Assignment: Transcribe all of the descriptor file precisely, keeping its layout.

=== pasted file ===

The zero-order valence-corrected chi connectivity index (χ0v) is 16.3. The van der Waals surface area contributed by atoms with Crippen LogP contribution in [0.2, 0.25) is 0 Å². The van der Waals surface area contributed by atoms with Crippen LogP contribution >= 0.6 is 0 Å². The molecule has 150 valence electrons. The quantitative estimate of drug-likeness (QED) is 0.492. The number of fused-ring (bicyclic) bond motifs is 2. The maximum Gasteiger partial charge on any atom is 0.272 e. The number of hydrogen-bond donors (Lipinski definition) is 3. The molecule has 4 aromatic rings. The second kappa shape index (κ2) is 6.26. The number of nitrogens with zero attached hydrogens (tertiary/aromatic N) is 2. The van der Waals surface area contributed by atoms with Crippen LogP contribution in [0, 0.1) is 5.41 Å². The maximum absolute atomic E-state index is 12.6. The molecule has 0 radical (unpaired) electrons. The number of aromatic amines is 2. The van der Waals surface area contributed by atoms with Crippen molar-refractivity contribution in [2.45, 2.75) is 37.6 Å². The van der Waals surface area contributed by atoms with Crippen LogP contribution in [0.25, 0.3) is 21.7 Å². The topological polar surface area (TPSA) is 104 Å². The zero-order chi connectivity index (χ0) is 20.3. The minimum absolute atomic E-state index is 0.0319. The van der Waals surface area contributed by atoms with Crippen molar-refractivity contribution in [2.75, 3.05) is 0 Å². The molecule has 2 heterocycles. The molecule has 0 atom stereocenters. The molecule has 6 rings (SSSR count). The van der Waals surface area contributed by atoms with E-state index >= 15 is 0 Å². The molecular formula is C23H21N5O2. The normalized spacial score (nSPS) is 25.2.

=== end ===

The zero-order valence-corrected chi connectivity index (χ0v) is 16.3. The van der Waals surface area contributed by atoms with Crippen LogP contribution in [0.2, 0.25) is 0 Å². The van der Waals surface area contributed by atoms with Crippen LogP contribution >= 0.6 is 0 Å². The molecule has 150 valence electrons. The quantitative estimate of drug-likeness (QED) is 0.492. The number of fused-ring (bicyclic) bond motifs is 2. The maximum Gasteiger partial charge on any atom is 0.272 e. The number of hydrogen-bond donors (Lipinski definition) is 3. The molecule has 4 aromatic rings. The second kappa shape index (κ2) is 6.26. The number of nitrogens with zero attached hydrogens (tertiary/aromatic N) is 2. The van der Waals surface area contributed by atoms with Crippen LogP contribution in [0, 0.1) is 5.41 Å². The maximum absolute atomic E-state index is 12.6. The molecule has 0 radical (unpaired) electrons. The number of aromatic amines is 2. The van der Waals surface area contributed by atoms with Crippen molar-refractivity contribution in [2.45, 2.75) is 37.6 Å². The van der Waals surface area contributed by atoms with Crippen LogP contribution in [0.25, 0.3) is 21.7 Å². The topological polar surface area (TPSA) is 104 Å². The zero-order chi connectivity index (χ0) is 20.3. The minimum absolute atomic E-state index is 0.0319. The van der Waals surface area contributed by atoms with Crippen molar-refractivity contribution in [2.75, 3.05) is 0 Å². The molecule has 2 heterocycles. The molecule has 0 atom stereocenters. The molecule has 6 rings (SSSR count). The van der Waals surface area contributed by atoms with E-state index >= 15 is 0 Å². The molecular formula is C23H21N5O2. The normalized spacial score (nSPS) is 25.2.